**Update: 16/01/2020 @ 17:25 UTC. SAS provided Simple Flying with a comment on the new service. Please find its statement below.**
Scandinavian Airlines (SAS) has this week returned to Los Angeles with a new route flying out of Copenhagen. The airline had, up to this point, offered a Los Angeles service from Stockholm but it now believes that Copenhagen will better suit customer demand. With shifts in the region, it also looks as though this route will be very profitable.
Copenhagen – Los Angeles: the details
Back in September 2019, Scandinavian Airlines proudly announced details of its new route to Los Angeles. On 13th January 2020, the first flight took off from Copenhagen inaugurating the new route.
The service will be operating on the following timetable:
- Flight SK931 departing from Copenhagen Airport (CPH) at 09:35, arriving in Los Angeles (LAX) at 12:15.
- Flight SK932 departing from Los Angeles (LAX) at 14:00, arriving in Copenhagen Airport (CPH) at 10:10 + 1 day.
At the present time, the service will be offered six times a week on SAS’ Airbus A340-300 aircraft with a maximum seating capacity of 245 passengers. As SAS continues to introduce its A350-900 aircraft, with 300 seats, the route will profit from the use of this aircraft. Not only does this mean more tickets will be available, but this also gives SAS the ability to run a daily service on the route. The airline hopes that this will come into effect from 31st March 2020.
Altering a former route
Whilst SAS’ excitement about this new route is palpable, there will no doubt be a slight frustration on behalf of passengers. Passengers who booked the service to Los Angeles before the announcement was made in September but who will travel after it’s inaugurated, will be subject to an altered itinerary.
SAS says that it will rebook those passengers via Copenhagen. A suitable flight between Stockholm and Copenhagen will operate three times a day allowing passengers to connect with the departing Los Angeles flight at 09:35. It means passengers will require a slightly earlier start to their journey.
Another downfall of the new route it that passengers in Sweden will, unfortunately, no longer reap the benefit of direct flights to LAX. However, there will still be SAS transatlantic flights departing from Stockholm, like the service to Newark Liberty International Airport (EWR).
Despite these concerns, SAS has a good reason for transferring the departing city for LAX flights. In a press release, the airline said:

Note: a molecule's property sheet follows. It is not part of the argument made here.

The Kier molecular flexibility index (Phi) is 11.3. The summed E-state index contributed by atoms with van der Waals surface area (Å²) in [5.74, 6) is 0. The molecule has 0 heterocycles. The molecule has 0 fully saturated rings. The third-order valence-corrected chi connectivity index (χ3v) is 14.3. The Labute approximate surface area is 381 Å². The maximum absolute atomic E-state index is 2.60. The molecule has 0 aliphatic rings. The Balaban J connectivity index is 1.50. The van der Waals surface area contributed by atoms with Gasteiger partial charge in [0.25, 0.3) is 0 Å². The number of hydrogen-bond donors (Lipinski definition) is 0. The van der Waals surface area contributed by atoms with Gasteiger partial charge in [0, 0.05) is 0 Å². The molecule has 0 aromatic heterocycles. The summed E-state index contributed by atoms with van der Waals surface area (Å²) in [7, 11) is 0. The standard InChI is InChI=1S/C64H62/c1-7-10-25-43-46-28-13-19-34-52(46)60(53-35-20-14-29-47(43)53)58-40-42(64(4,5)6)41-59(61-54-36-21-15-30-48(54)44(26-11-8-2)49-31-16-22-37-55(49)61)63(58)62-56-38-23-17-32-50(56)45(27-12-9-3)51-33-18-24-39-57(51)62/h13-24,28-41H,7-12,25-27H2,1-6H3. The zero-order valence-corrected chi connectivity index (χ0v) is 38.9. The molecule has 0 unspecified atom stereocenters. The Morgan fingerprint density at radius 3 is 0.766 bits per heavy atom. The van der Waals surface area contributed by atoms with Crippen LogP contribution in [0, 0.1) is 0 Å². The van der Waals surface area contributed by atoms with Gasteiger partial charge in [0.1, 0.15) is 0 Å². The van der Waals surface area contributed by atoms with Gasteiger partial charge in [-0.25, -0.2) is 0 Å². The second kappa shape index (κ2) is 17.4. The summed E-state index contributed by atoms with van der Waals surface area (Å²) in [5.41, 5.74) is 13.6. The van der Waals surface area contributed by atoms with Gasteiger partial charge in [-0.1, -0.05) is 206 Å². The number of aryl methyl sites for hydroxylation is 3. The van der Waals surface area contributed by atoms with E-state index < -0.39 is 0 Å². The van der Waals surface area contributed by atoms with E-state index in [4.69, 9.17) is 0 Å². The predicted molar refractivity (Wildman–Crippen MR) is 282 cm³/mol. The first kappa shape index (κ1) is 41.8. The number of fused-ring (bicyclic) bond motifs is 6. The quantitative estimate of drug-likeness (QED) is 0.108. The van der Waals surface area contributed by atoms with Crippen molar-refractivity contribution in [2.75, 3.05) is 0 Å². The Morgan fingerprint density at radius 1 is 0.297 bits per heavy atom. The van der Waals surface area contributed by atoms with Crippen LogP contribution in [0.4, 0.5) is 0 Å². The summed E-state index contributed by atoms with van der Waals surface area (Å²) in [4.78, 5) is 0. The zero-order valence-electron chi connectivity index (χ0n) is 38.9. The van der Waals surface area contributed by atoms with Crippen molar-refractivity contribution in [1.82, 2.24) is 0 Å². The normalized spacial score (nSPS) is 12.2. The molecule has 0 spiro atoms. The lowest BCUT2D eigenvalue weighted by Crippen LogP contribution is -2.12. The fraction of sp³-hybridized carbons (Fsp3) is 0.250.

“Los Angeles is one of the most in-demand intercontinental routes from Copenhagen, and an important route for our leisure customers in particular, who are keen to visit the American West Coast…By opening a year-round route to Los Angeles from Copenhagen we are increasing availability and enabling growth. The timetable is attractive, and thanks to the economies of scale we can achieve in fully utilizing our fleet, we are in a position to provide a daily service from Copenhagen Airport.”
An attractive investment
Operating this route to and from Copenhagen certainly is an attractive investment. Particularly given the shift in interests in the region. Norwegian will cease its operations between Copenhagen and the United States by summer 2020 so that it can host all of these services in Oslo. That has opened up a very attractive market for SAS in which it can garner additional customers in the form of ex-Norwegian passengers. SAS is now able to work within a popular network sector with one less competitor.
That said, Norwegian will also be removing its services from Stockholm to the United States. Whilst SAS has said that Copenhagen is a more popular destination on this route, if the demand is there in Stockholm will it also reintroduce a route from Stockholm to Los Angeles? We asked the airline for its comment on this and it told us:
“We are part of a highly competitive market with a lot of competitors so in that light is does not make a great difference if one competitor has reduced the capacity. Also, the fact that Norwegian Airlines will no longer be flying routes to Los Angeles from Copenhagen or Stockholm has not had any influence on the decision to move the route from ARN to CPH.”
What do you think? Let us know in the comments below!